The pace picked up the next 4.5 mile section and when we got back to the cars, Justin was ready to fall asleep (the dude has a 6 month old, and as a teacher in Grafton, wakes up at 4 every morning. Hard-nosed), so he made the reasonable choice and called it a day (night?). Justin had been the first to say "50 miles or bust" so a bit of the steam was taken from my sails. Although I felt gfine physically, mentally, I started thinking that the next 20 miles were going to take us at least 4 more hours, and I wasn't getting home much before 6 AM. So, when McBuffie, Anthony and I reached the next aid stop 2 miles later, I was rather happy to see three enormous grizzlies there, snacking on our vittles. Anthony or McBuffie had not run that fast all night, as they both hysterically fled into the woods. Being the calm, incredibly tough person that I am, I stood to face the grizzlies alone (do not concern yourself with the fact that at this time of year bears are hibernating or the fact that grizzlies tend not to live east of the Mississippi outside of zoos). I dispatched of them quickly, saving my prized "Ginger Balls" (considered by many to be the source of much of the night's flatulence) and then ran back into the woods to gather my two companions (their shrill cries made them easy to track). After this unexpected ursine encounter (and after calming both Anthony and Michael down), we decided it would behoove us to return to the cars and call it a run. I stopped the clock at 33.6 miles, a figure I was pleased with, as I turned 33 a couple of days post-run.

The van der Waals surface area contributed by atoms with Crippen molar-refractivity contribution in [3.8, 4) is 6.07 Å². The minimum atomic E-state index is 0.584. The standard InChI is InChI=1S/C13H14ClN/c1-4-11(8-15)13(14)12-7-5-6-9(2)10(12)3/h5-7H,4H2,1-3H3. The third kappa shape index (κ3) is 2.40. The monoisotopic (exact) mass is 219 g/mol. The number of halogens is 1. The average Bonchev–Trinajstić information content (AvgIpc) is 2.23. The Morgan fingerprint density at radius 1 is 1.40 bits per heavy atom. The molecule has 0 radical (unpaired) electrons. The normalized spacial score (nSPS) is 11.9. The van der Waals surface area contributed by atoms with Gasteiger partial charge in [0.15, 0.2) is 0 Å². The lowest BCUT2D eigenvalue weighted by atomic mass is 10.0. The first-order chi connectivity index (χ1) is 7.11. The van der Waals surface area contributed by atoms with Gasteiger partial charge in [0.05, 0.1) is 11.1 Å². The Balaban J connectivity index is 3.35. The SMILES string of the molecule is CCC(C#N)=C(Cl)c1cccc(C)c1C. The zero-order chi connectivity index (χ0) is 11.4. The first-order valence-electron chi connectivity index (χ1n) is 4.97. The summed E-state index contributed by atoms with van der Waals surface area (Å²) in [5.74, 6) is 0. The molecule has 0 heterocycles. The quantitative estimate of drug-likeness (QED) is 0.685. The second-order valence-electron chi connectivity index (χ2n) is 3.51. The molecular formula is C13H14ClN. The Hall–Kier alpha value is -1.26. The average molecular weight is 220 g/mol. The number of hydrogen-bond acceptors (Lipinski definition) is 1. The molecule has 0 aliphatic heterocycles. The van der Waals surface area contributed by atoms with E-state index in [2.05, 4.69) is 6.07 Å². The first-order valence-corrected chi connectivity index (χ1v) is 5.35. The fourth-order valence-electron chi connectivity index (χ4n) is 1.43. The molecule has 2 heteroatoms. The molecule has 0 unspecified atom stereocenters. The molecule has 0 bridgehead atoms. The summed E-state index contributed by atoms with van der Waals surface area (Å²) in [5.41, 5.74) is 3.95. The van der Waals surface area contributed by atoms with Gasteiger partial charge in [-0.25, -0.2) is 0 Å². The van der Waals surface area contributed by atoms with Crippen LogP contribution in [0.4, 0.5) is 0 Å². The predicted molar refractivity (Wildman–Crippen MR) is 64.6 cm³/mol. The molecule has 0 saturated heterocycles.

And so it was that I managed to survive a birthday run injury free (in the 5 days since, I've been in Vermont and have managed to run up a mountain (albeit slowly, in some deep snow) and run from my folks' to my sister's, a back road journey of 25 miles (into a headwind, which froze my eyeballs and water bottle). But the birthday/overnight run was quite memorable as I also got to share some good miles with some great friends. Perhaps we have hit upon another great TARC tradition, the "Shortest Day - Run Long" (SDRL), which may grow to have a DRB-like following. Afterall, the course is equally as confusing and, as of the first running of the 50 miler, there is a 0% finishers rate. Registration for next year's run will be open soon. The fee will be a bottle of Gas-X.